Versatile and structurally efficient aerial systems assembled from polyhedral rotorcraft modules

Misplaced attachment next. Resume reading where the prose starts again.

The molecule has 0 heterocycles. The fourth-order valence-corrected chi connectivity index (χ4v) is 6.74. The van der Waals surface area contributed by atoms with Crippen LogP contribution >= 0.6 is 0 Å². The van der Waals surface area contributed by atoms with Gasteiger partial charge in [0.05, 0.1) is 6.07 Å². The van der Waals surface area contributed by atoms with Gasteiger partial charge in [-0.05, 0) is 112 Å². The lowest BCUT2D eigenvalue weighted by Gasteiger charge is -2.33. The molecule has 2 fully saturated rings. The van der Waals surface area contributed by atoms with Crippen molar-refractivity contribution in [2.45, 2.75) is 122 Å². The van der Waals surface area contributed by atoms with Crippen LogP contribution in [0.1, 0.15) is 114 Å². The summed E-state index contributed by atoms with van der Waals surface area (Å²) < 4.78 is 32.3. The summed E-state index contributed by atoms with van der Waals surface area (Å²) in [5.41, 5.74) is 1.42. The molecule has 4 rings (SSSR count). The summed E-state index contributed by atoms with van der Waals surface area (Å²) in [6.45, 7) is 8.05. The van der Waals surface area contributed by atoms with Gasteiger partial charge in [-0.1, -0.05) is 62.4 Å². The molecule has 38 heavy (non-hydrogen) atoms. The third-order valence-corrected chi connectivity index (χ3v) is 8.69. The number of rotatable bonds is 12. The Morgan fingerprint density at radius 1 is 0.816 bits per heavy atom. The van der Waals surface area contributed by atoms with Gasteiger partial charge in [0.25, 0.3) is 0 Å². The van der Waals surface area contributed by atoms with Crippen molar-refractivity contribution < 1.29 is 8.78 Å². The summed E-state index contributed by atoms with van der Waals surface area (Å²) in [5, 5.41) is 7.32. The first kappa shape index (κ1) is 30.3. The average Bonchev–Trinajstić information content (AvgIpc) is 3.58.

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Autonomous multirotor vehicles have become widespread tools for many industries. They are used to perform tasks for a fraction of the cost than the traditional methods they supplant and with greater safety. Most payloads carried by drones for current applications are sensors used to gather data in otherwise hard-to-reach places or over large distances or areas quickly. Cargo transportation via autonomous drones is also being explored by several companies, as a mean to provide fast last-mile delivery, for intra-logistics, or to serve remote locations. A few companies have already demonstrated the usefulness of drones to deliver emergency medical supplies to places isolated from transportation networks. The wide variety of drone payloads, from today's numerous sensors to tomorrow's airlifted supplies, and the tight performance envelope of electrically powered platforms result in a myriad of purpose-built vehicles. Modular, reconfigurable autonomous vehicles that can adapt to diverse payloads have been proposed as a replacement of conventional systems for greater flexibility of operations. Because of the necessity to limit interactions between rotors, prior art has been mostly defined by modules that assemble in a horizontal plane.This assembly rule inevitably leads to a decrease in stiffness of vehicles as they grow in size and to several related issues. Novel modular rotorcraft designs and assembly schemes based on polyhedral modules intended to remedy these limitations are explored in this thesis. Structural and dynamical properties of the introduced modular vehicles are studied. In particular, these properties are characterized in a way making the determination of optimal vehicle configurations possible with efficient algorithms. Multiple modular configurations with different capabilities are studied as examples in this thesis. Finally, several prototypes that were designed, fabricated, and flown are presented.